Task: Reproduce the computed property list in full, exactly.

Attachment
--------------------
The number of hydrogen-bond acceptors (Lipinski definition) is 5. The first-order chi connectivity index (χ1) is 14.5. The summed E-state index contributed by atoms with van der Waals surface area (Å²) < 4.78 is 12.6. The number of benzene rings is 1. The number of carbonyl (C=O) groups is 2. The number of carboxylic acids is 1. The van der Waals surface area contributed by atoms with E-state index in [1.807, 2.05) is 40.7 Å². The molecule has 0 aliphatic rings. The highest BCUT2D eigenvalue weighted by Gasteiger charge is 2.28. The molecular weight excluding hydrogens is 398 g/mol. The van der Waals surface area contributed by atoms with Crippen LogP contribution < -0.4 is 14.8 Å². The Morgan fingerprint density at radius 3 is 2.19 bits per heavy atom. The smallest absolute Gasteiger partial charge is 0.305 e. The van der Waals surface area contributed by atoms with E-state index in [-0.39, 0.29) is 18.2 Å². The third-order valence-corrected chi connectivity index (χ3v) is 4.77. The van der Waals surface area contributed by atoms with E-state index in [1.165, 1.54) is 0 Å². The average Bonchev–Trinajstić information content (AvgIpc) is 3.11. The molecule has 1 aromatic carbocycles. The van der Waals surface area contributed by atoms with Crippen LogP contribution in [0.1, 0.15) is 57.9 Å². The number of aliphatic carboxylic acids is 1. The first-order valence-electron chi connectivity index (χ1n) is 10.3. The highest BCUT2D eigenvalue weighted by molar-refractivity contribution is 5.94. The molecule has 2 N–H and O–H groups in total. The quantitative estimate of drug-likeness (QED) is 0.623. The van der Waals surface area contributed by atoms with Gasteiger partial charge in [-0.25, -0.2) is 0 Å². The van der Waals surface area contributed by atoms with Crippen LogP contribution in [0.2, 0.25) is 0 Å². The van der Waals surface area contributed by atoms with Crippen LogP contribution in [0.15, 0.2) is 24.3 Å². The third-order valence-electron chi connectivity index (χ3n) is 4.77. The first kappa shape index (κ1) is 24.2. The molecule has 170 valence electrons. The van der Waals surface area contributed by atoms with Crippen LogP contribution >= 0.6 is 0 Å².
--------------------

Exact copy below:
The number of hydrogen-bond acceptors (Lipinski definition) is 5. The first-order chi connectivity index (χ1) is 14.5. The summed E-state index contributed by atoms with van der Waals surface area (Å²) < 4.78 is 12.6. The number of benzene rings is 1. The number of carbonyl (C=O) groups is 2. The number of carboxylic acids is 1. The van der Waals surface area contributed by atoms with E-state index in [1.807, 2.05) is 40.7 Å². The molecule has 0 aliphatic rings. The highest BCUT2D eigenvalue weighted by Gasteiger charge is 2.28. The molecular weight excluding hydrogens is 398 g/mol. The van der Waals surface area contributed by atoms with Crippen LogP contribution < -0.4 is 14.8 Å². The Morgan fingerprint density at radius 3 is 2.19 bits per heavy atom. The smallest absolute Gasteiger partial charge is 0.305 e. The van der Waals surface area contributed by atoms with E-state index in [-0.39, 0.29) is 18.2 Å². The third-order valence-corrected chi connectivity index (χ3v) is 4.77. The van der Waals surface area contributed by atoms with E-state index in [1.165, 1.54) is 0 Å². The average Bonchev–Trinajstić information content (AvgIpc) is 3.11. The molecule has 1 aromatic carbocycles. The van der Waals surface area contributed by atoms with Crippen LogP contribution in [0.1, 0.15) is 57.9 Å². The number of aliphatic carboxylic acids is 1. The first-order valence-electron chi connectivity index (χ1n) is 10.3. The highest BCUT2D eigenvalue weighted by molar-refractivity contribution is 5.94. The molecule has 2 N–H and O–H groups in total. The quantitative estimate of drug-likeness (QED) is 0.623. The van der Waals surface area contributed by atoms with Gasteiger partial charge in [-0.25, -0.2) is 0 Å². The van der Waals surface area contributed by atoms with Crippen LogP contribution in [0.2, 0.25) is 0 Å². The van der Waals surface area contributed by atoms with Crippen LogP contribution in [0.15, 0.2) is 24.3 Å². The third-order valence-electron chi connectivity index (χ3n) is 4.77. The first kappa shape index (κ1) is 24.2. The molecule has 170 valence electrons. The van der Waals surface area contributed by atoms with Crippen LogP contribution >= 0.6 is 0 Å².